red pilling for Sunday Night
If true, this is ridiculous, an attempt by the Islamic regime to find a fall guy. Ahmadinejad was always a true believer, an Islamic hardliner, whose blood bled for Khomeini and Khamenei. It hasn’t been Mahmoud Ahmadinejad inciting the Iranian people to chant that they don’t want an Islamic Republic and to praise Reza Shah. But it is a certain kind of poetic justice that the regime that this man served so indefatigably and ruthlessly has now turned its fury upon one of its fiercest defenders.
“Report: Ex-Iranian president Ahmadinejad arrested for inciting unrest,” Times of Israel, January 6, 2018:
Former Iranian president Mahmoud Ahmadinejad has been arrested by authorities for allegedly inciting unrest against the government, the London-based daily Al-Quds Al-Arabi reported Saturday, citing “reliable sources in Tehran.”
The newspaper said that Ahmadinejad, during a visit to the western city of Bushehr on December 28, said, “Some of the current leaders live detached from the problems and concerns of the people, and do not know anything about the reality of society.”
He supposedly added that Iran was suffering from “mismanagement” and that the government of President Hassan Rouhani “believes that they own the land and that the people are an ignorant society.”
According to Al-Quds Al-Arabi, Ahmadinejad’s comments, which came as anti-government protests over the economy were heating up, led to his arrest.
The newspaper said authorities now seek to impose house arrest on the former president….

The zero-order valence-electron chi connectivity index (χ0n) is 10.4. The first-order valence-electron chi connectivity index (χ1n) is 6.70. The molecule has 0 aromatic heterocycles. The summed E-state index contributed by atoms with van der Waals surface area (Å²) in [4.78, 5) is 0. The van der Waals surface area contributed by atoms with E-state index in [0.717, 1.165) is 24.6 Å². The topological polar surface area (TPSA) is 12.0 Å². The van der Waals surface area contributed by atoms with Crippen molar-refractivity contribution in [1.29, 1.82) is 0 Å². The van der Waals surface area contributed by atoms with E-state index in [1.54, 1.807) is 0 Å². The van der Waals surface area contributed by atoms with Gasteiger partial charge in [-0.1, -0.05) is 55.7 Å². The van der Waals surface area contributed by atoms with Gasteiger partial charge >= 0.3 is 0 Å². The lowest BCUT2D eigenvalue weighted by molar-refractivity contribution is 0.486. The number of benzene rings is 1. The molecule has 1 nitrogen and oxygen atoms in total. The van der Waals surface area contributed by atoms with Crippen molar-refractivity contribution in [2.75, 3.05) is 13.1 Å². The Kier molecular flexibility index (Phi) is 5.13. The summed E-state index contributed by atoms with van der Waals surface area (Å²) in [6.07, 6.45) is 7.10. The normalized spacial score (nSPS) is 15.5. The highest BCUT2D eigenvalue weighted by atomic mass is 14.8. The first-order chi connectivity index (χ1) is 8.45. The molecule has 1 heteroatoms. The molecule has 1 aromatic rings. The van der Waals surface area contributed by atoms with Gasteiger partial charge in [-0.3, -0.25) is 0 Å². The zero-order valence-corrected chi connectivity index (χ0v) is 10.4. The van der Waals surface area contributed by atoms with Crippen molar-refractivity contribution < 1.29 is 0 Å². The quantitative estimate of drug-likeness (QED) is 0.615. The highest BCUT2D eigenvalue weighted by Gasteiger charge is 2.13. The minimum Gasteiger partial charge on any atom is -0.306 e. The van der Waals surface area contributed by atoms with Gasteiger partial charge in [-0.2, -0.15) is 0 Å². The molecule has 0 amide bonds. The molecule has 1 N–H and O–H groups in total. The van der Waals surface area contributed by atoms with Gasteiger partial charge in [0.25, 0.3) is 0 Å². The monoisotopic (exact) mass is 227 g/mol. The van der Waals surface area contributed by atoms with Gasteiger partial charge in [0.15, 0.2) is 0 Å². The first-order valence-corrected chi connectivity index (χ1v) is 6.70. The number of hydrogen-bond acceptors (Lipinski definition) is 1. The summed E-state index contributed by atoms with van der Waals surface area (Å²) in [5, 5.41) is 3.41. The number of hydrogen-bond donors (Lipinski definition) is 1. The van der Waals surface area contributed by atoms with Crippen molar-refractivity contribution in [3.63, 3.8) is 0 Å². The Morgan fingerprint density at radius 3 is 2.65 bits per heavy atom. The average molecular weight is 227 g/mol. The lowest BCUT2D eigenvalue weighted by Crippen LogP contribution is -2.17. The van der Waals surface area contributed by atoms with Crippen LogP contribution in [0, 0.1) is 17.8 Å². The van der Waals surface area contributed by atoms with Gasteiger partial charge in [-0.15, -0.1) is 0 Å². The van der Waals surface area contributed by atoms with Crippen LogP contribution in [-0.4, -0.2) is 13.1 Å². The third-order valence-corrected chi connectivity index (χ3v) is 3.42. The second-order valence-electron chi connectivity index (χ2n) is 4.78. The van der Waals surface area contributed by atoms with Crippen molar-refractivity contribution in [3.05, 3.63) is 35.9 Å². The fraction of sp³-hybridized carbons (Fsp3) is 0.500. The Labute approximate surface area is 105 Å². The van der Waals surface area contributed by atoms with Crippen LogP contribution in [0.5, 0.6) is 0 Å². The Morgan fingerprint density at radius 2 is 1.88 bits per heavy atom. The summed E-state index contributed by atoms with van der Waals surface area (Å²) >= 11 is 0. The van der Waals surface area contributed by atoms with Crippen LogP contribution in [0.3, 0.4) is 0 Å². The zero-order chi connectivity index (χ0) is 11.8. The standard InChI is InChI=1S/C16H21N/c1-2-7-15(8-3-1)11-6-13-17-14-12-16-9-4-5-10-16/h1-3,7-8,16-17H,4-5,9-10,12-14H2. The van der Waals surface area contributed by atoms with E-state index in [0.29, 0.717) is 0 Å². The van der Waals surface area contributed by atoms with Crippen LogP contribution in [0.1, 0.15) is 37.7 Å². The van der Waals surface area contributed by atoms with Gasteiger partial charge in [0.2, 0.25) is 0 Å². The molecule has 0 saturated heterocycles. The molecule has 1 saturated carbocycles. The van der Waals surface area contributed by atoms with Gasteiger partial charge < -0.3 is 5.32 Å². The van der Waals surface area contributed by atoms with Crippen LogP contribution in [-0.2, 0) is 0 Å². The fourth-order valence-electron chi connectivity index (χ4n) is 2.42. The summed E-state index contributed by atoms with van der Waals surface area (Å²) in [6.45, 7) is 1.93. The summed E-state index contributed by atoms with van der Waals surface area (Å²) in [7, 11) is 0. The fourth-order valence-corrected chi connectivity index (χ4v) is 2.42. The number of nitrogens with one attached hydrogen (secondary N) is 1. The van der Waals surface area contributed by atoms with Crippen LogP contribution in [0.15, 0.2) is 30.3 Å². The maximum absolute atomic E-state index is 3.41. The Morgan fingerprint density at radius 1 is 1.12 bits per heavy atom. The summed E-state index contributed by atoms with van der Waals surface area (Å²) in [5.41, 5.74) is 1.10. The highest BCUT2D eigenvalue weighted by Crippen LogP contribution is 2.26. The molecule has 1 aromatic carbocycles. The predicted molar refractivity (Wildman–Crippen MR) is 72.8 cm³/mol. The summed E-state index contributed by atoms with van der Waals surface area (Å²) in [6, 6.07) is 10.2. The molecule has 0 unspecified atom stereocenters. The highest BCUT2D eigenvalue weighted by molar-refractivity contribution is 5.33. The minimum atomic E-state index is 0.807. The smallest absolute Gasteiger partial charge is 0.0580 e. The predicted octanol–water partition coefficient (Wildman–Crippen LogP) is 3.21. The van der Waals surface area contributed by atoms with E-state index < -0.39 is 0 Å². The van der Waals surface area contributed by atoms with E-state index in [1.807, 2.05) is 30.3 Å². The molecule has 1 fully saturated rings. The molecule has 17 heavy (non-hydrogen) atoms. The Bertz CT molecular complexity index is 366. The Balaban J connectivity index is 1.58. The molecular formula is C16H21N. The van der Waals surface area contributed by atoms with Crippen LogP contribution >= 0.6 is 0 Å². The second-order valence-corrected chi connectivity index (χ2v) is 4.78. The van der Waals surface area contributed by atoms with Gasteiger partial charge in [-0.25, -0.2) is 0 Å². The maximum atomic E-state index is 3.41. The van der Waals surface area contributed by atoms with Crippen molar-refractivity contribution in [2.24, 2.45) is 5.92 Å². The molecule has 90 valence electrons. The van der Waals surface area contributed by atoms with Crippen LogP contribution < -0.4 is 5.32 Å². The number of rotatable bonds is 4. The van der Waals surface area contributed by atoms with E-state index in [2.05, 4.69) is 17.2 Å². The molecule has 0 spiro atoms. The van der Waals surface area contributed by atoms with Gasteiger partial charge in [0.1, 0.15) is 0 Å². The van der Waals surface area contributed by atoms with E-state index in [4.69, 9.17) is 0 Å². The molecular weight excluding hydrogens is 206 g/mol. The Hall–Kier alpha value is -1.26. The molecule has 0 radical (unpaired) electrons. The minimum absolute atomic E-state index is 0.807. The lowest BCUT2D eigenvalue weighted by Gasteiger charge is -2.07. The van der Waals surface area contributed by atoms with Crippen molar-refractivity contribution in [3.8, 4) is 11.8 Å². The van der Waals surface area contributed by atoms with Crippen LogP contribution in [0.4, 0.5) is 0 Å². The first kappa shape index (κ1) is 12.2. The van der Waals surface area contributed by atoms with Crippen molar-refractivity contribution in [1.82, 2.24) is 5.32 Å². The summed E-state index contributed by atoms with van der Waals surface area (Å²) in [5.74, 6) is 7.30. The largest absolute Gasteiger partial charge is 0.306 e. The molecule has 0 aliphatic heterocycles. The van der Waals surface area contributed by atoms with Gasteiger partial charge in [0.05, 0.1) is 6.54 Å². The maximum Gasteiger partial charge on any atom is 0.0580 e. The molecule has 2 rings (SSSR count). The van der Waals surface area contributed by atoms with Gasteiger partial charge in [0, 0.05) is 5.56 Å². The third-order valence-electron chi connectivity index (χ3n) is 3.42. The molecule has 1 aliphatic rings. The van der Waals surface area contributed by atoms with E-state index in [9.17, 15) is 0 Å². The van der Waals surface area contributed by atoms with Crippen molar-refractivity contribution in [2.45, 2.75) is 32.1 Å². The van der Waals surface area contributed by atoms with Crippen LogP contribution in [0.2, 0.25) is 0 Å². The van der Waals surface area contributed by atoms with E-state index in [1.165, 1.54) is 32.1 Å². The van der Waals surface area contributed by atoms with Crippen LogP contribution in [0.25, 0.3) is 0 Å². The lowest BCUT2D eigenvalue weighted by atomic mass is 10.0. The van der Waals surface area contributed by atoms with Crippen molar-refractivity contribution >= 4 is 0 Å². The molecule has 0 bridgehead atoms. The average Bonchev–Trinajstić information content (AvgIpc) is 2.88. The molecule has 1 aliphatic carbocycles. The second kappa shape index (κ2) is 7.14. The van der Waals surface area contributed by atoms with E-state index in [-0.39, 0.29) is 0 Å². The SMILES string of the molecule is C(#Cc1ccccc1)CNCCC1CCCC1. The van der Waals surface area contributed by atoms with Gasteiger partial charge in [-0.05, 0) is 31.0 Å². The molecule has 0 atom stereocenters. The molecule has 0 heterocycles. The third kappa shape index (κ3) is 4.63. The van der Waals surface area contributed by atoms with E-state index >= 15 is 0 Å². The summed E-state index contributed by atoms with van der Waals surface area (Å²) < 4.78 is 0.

British Vogue is among the league of publications to hop onboard the transgender bandwagon with its latest issue, which celebrates 100 years of women’s suffrage in the United Kingdom.
The cover features women it refers to as the “new suffragettes,” featuring the likes of politicians Stella Creasy and Sophie Walker, writer Reni Eddo-Lodge, and a few others—each of whom is fighting for some form of women’s rights and social justice.
One of the women, artist Gillian Wearing, claims that fighting to change stereotypes of women is “harder than fighting for the vote.”
Among the lineup is Paris Lees, a biologically male former sex worker and “trans awareness campaigner.”
Lees spent much of his life as a man. At age 16, the troubled youth was convicted for robbery and spent eight months in prison. He turned his life around following the sentence and started to identify as a female upon his enrollment to university, according to a BBC News interview in 2013.
While Lee’s personal struggles and his efforts to overcome them may be admirable, his inclusion in an issue about suffragists is puzzling, given that the original suffragists were women who stood up for the right to vote, and possess the right to self-determination.
As Daily Caller’s Jena Greene remarks, someone who spent much of his life as a man has no right to claim women’s struggles as his own for sympathy points.
“There’s little difference between Paris Lees and Ja Du, the white guy from Florida who identifies as a Filipino. Last time I checked, you don’t get to identify yourself with a group that has a history of oppression just because you feel like fighting for a cause. The world doesn’t work that way,” she writes.
“I highly doubt those tough British suffragettes would go for a guy telling them that he’s now a woman and he understands all the hardship they went through to get a basic right,” she says. “When did it become boring to just celebrate suffrage, emancipation, and other groundbreaking civil rights? When did we have to start embodying it to prove our political correctness?”